Maze Event System¶
The Maze event system is a convenient way how to monitor notable events happening in the environment as the agent is interacting with it. This page explains the motivation behind it, gives an overview of how it is used in Maze (pointing to other relevant sections), and briefly explains how it works under the hood.
Standard metrics such as reward and step count provide a high-level overview of how an agent is doing in an environment, but don’t provide more detailed information on the actual behavior.
On the other hand, visualizing or otherwise inspecting the full environment state gives very detailed information on the behavior in some particular time frame, but is difficult to compare and aggregate across episodes or training runs.
In Maze, event system fills the space between – providing more information about environment mechanics than just watching the reward, while making it easy to log, understand, and compare it across episodes and rollouts.
What is an event?¶
As the name suggests, an event is something notable that happens during the agent-environment interaction loop. For example, when the inventory is full in the example 2D cutting env, a piece will be discarded and the corresponding event will be fired:
As can be seen above, events carry a descriptive name, encapsulate the details (like the dimensions of the discarded piece), and are part of a topic (like “inventory events”).
While there are some general events that apply to all environments (like reward-related events or KPIs), in general, environments declare their own topics and events as they see fit.
To understand how to declare and integrate custom events into your environment, see the adding events and KPIs tutorial.
How are events used in Maze?¶
There are three main things events are used for throughout Maze:
Reward aggregation. Reward aggregators declare which events they desire to observe, and then calculate the reward on top of them. This makes it possible to keep reward aggregators decoupled from the environment, which means they can be configured and changed easily. (Check out reward aggregation and the tutorial for more information.)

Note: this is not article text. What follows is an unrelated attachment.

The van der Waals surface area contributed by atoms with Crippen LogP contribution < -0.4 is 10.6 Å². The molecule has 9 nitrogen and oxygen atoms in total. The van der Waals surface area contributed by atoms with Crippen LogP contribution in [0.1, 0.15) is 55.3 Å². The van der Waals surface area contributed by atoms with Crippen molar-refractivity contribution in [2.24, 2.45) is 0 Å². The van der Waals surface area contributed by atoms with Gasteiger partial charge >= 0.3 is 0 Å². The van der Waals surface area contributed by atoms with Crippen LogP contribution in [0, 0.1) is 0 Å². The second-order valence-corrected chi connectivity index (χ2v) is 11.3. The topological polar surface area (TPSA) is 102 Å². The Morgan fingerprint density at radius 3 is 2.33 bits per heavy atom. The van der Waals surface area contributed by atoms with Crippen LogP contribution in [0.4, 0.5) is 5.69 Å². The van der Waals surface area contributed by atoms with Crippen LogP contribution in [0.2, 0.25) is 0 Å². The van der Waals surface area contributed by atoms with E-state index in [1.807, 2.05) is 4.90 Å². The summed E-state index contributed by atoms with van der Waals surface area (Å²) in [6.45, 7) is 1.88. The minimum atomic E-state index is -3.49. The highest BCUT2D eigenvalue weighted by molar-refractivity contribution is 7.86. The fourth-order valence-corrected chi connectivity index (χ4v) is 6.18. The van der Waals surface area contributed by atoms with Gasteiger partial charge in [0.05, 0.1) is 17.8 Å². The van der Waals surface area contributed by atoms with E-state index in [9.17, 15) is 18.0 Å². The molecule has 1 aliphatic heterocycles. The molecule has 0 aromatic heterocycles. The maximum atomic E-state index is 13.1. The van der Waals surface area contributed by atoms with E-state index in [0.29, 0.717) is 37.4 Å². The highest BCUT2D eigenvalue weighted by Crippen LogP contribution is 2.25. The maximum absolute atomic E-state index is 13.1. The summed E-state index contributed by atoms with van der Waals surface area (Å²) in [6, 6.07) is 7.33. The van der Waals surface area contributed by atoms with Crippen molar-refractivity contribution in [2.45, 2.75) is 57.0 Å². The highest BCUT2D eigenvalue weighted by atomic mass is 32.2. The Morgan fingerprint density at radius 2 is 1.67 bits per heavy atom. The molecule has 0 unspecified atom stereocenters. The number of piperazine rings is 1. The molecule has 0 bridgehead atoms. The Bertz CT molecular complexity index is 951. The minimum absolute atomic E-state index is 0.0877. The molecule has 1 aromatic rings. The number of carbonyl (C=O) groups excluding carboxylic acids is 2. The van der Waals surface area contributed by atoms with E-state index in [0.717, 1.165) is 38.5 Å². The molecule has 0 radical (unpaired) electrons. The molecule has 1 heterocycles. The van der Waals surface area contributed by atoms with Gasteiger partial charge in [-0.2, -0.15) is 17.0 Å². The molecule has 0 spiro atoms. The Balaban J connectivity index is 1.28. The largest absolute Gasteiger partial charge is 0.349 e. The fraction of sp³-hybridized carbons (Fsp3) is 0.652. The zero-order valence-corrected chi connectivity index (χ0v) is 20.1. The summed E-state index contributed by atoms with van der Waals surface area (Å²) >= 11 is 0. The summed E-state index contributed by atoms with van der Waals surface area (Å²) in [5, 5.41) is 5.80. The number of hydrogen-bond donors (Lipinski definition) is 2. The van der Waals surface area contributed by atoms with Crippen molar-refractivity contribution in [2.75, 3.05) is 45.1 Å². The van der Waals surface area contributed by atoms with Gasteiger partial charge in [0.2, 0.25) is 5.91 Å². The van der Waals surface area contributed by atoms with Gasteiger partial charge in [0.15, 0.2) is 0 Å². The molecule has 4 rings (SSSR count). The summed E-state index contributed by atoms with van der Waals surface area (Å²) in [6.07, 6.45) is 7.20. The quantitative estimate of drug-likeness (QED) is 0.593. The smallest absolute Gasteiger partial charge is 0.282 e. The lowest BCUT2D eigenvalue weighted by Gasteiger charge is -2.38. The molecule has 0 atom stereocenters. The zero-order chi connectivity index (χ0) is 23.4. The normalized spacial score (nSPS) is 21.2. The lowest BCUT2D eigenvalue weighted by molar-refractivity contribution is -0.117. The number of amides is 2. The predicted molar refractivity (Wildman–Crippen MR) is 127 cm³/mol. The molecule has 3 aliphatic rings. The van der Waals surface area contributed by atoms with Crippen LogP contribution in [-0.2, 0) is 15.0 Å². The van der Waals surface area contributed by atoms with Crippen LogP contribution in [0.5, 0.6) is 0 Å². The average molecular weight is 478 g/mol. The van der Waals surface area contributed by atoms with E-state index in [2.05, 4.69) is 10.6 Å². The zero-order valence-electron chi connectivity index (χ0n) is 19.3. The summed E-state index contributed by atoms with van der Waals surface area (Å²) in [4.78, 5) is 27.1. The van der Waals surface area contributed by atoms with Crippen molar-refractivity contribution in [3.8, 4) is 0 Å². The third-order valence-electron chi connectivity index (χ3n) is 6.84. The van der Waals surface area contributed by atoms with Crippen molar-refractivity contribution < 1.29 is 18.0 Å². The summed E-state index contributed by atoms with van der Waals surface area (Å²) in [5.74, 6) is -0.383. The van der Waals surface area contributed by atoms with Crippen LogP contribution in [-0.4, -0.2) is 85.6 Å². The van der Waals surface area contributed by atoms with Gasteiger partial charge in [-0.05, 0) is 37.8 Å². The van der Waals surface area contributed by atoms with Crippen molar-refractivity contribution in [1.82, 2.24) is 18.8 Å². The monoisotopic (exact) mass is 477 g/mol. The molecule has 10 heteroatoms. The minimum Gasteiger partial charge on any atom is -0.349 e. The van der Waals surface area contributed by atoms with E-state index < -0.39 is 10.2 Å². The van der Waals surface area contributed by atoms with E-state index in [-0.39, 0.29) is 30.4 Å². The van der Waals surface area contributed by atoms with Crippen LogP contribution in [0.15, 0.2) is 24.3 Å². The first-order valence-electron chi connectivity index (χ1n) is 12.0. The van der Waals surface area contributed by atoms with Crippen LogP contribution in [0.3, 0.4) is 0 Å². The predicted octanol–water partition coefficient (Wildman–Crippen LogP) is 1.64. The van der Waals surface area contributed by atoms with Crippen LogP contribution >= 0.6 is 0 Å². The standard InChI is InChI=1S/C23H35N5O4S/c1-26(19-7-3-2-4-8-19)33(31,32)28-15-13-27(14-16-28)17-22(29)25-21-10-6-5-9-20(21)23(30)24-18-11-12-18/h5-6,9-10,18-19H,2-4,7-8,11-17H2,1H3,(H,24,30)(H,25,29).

Statistics and KPIs. Event declarations can be annotated using decorators which specify how they should be aggregated on different levels (i.e., step, episode, and epoch). The statistics system then aggregates the events into statistics during trainings and rollouts, and displays these statistics in Tensorboard and console. This makes it possible to understand the agent’s behavior much better than if only high-level statistics such as reward and step count were observed. (For more information, see how statistics are logged and calculated.)
Raw event data logging. Events and their details are logged in CSV format, which makes them easy to access and analyze later via any custom tools. (While the CSV format should be suitable for most data-analysis tools out there, it is also possible to extend the logging functionality via custom writers if needed.)
PubSub: Dispatching and Observing Events¶
Each core environment maintains its own
message broker (stands for publisher-subscriber). Using the broker, it is possible to
register event topics (created as described in the tutorial),
register subscribers (which will then collect the dispatched events),
and dispatch events themselves.
# In a core env (which maintains a pubsub broker) # Create a topic inventory_events = self.pubsub.create_event_topic(InventoryEvents) # Register a subscriber (can be a reward aggregator # or any other class implementing the Subscriber interface) self.pubsub.register_subscriber(my_subscriber) # Dispatch an event inventory_events.piece_discarded(piece=(50, 10))
Note that the subscriber must implement the
Subscriber interface and declare which
events it want to be notified about. This pattern is used by
the tutorial on adding reward aggregation
is also a good place to start for any other custom needs.
EventEnvMixin Interface: Querying Events¶
Core environment also records all events dispatched during the last time step
and makes them accessible using the
If you only need to query events dispatched during the last timestep, this option
might be more lightweight than registering with the
Pubsub message broker.